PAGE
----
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European Parliament Declaration Calls for Ban on Harp and Hooded Seal Products

Press release from The Humane Society USA | September 08, 2006

Strasbourg - The Humane Society of the United States and Humane Society International today applauded the European Parliament for passing a historic Declaration approving a European ban on the trade in harp and hooded seal products
"It is time the Canadian government respected the will of the overwhelming majority of Canadians, Europeans and Americans and ended this slaughter for good."
- Rebecca Aldworth, Director of Canadian Wildlife Issues for The Humane Society of the United States


The Declaration is a crucial first step in obtaining legislation. The Declaration exempts products from traditional aboriginal hunters.

"Industrial-scale seal hunting involves a thoroughly documented, consistent and unacceptable level of cruelty," said Carl Schlyter, Green MEP for Sweden and author of the resolution. "In approving a ban on seal products, the European Parliament is expressing the overwhelming opposition of its citizens to commercial seal hunts."

With more than one million seals killed in the past three years alone, Canada's commercial seal hunt is the world's largest slaughter of marine mammals. Veterinary experts who have studied the seal hunt in recent years have concluded it results in "considerable and unacceptable suffering" and scientists argue current kill levels pose a threat to seal populations, particularly in light of the potential devastating impacts of climate change on these ice dependent animals.

A large number of European journalists, parliamentarians and scientists have observed Canada's commercial seal hunt in recent years. Several European countries, including Belgium, Italy, Croatia, Luxembourg and the Netherlands have taken steps to ban seal products. They join Mexico and the United States, which have banned all trade in marine mammal products.

"Global markets for seal products are fast closing, and an end is now in sight for Canada's commercial seal hunt" said Rebecca Aldworth, Director of Canadian Wildlife Issues for The Humane Society of the United States. "It is time the Canadian government respected the will of the overwhelming majority of Canadians, Europeans and Americans and ended this slaughter for good."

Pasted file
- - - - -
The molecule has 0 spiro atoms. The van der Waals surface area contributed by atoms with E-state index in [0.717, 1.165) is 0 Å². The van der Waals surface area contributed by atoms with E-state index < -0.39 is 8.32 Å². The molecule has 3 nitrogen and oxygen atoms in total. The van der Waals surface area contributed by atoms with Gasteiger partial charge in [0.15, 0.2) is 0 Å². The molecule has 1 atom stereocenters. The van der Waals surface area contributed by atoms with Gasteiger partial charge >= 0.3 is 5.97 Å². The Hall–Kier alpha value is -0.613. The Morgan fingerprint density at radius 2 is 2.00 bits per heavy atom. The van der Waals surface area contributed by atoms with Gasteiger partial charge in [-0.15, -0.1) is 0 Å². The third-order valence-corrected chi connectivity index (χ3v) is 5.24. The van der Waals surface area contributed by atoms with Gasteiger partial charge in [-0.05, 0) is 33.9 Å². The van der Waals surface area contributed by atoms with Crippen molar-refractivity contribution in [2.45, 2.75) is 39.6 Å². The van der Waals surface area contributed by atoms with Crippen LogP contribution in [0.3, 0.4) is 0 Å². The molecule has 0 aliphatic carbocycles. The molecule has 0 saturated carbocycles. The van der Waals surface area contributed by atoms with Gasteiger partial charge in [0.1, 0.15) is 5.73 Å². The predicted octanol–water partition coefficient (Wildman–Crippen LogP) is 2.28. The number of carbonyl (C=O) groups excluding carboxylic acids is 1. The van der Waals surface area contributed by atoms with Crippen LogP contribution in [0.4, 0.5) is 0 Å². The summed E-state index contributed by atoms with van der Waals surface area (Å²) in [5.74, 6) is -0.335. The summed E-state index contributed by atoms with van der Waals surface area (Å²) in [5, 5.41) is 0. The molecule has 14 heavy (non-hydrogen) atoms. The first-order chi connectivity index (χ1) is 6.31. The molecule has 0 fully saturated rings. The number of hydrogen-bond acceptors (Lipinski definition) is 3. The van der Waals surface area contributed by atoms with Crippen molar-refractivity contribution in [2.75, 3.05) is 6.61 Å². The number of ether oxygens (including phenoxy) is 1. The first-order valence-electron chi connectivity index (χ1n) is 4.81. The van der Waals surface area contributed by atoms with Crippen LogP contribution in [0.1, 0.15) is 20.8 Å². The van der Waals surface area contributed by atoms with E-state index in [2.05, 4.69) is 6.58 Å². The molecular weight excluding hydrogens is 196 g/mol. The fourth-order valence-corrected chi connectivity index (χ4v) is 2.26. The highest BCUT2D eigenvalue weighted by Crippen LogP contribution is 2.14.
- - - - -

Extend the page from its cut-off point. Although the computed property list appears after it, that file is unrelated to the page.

Public opinion polls consistently show high levels of European opposition to commercial seal hunting. 79 percent of UK residents believe that the annual Canadian seal hunt should be stopped and 73 percent support a ban on the import of seal products into Britain (Opinion Research Business, 2005). 95 percent of people in the Netherlands deem the Canadian commercial seal hunt to be unacceptable and 92 percent support a Netherlands ban on the trade in seal products (Dutch Institute for Public Opinion and Market Research, 2005). 91 percent of people in Germany and 80 percent of people in France who are aware of the Canadian seal hunt oppose it (MORI, 2002).

"The Parliament has spoken on behalf of its citizens. It is now incumbent upon the European Commission to enact legislation prohibiting the trade in harp and hooded seal products. The fate of millions of seals is now in the hands of the Commission," said Mark Glover, UK Director of Humane Society International.


editors note Humane Society International is the international arm of The Humane Society of the United States, the nation's largest animal protection organization, with more than 9.5 million members and constituents. The non-profit organization is based in Washington and has numerous field representatives across the country and throughout the world. On the web at www.hsus.org.

Article has been adapted from a news release issued by The Humane Society USA.

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